Benjamin Black, the noir disguise of Booker Prize winner John Banville, has returned us to 1950s Dublin and to its genteel but menacing mean streets. Even The Dead is the eighth in the series of detective fictions which follows the life of the functioning alcoholic and pathologist Dr. Quirke. A peculiar family history and the established powers of the church and government burden Quirke. Of course, family and church and politics are in league; the revelations of that alliance challenge the doctor and in some cases imperil him through his many professional years.

Black/Banville has layered remarkable complexity in developing Quirke’s character over these eight books. It would be a long paragraph to summarize them here, but the complications are as much a part of recreation of an Ireland of sixty years ago as the murders and violence that Quirke and his ally Inspector Hackett confront.

Quirke is burdened by a past: he was raised in a brutal orphanage, “adopted” by a powerful judge, well educated in Ireland, and as a doctor in Boston. His melancholy and self-doubt ground his alcoholism, just as the death of his beloved wife leads to his profound sense of loss. Not quite a Byronic figure, but certainly a man who would appreciate the notion that he is an ironic approximation of one. Quirke’s every pleasure is won from guilt and every self-assertion a claim for respect from an authority that will mock him. His compassion is his hair shirt. It is to strong women that he turns to face himself in their eyes.

Yes, I am seduced by Quirke’s plight (and by virtually everything that Banville has ever written) but I would like to point out another appeal of these novels: their characterization, deft and “aslant.” This is Quirke’s observation of a nun who runs The Mother of Mercy Laundry (of the sort made infamous in the film The Maudlin Sisters):

“Sister Dominic again touched the pencil and the blotter, lightly, with the tips of her unquiet fingers. How they must torment her, those fingers, Quirke thought; she has spent her life shedding all signs of inner conflict and agitation, yet here, at the very extremities of her hands, she still betrayed herself.”

This is the one occasion we meet Sister Dominic, but her impact is acutely revealed. What she supports is a form of manipulation which compromises itself even as it shows its nervous dexterity.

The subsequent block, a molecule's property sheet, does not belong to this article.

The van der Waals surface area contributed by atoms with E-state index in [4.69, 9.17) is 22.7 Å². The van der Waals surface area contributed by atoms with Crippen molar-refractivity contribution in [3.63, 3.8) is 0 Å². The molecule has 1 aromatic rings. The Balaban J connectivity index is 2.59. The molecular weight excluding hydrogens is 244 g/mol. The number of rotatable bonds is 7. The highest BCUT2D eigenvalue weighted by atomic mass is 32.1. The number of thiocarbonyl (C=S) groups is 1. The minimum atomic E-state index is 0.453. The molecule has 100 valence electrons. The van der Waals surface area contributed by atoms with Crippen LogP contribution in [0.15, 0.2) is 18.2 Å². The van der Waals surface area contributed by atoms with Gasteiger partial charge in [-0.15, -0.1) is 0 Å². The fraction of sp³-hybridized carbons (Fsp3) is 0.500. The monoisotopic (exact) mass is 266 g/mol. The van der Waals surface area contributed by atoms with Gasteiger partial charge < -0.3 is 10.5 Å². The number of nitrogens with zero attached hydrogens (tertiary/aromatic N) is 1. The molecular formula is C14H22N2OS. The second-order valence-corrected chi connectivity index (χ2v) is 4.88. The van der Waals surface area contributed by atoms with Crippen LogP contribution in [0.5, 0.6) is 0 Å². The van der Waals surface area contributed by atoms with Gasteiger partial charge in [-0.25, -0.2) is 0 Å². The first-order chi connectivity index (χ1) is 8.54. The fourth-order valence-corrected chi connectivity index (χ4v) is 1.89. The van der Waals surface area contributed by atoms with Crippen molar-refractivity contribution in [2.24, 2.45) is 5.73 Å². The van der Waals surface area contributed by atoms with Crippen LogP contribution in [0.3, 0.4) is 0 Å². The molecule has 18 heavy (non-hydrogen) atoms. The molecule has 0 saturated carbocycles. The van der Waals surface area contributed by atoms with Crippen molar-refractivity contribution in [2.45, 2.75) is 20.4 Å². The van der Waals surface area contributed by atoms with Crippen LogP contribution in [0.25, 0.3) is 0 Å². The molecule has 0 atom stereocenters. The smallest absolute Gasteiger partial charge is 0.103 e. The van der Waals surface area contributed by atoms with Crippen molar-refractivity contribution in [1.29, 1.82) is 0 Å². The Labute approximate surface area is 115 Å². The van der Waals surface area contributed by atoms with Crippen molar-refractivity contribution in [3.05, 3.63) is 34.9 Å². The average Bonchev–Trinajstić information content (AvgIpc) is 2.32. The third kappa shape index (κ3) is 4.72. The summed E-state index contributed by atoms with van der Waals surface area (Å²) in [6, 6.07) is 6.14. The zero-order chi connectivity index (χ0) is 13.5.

Take this one other incident, the description of a house maid, Maise, once an inmate of the same laundry. She is being asked by her “betters” to return to the laundry to make discreet inquiries about a missing young woman.

“It was as if she was in a room with a glass ceiling, above her the others – Dr. Griffin and Mrs. Griffin, and Dr. Quirke . . .  - carried on their incomprehensible business, plain to be seen and yet shut off from her. There was a book she’d read once, in school or somewhere, that had pictures in it of Chinese people, or maybe they were Japanese, emperors and their wives and children, the men with wispy mustaches reaching nearly to the ground and the women with things that looked like knitting needles stuck in their hair. . . They wouldn’t have been much stranger, those Chinese or Japanese or whatever they were, than this crowd [who addressed her], talking in code and eyeing each other suspiciously all the time. God knows, she thought, what they’re up to now. All the same, she had better help them, or say that she’d try anyway. You’d never know what might be in it for her if she did, or what they might do to her if she didn’t.”

As an exploration of character (again one who appears perhaps three times in the work) this offers a clear sense of class difference, a glimpse at Maisie’s education, and her canny sense of power – its good and ill effects – and her need to respond.

Even The Dead offers these observations throughout and Black/Banville tells a very good, much involuted story. The pleasures of the narrative, the parade of eccentric characters, and the human dilemmas the plot exposes give us fiction of a high order. Banville’s writing tells, and it’s a great pleasure to listen.


Edward T. Wheeler, a frequent contributor, is the former dean of the faculty at the Williams School in New London, Connecticut.

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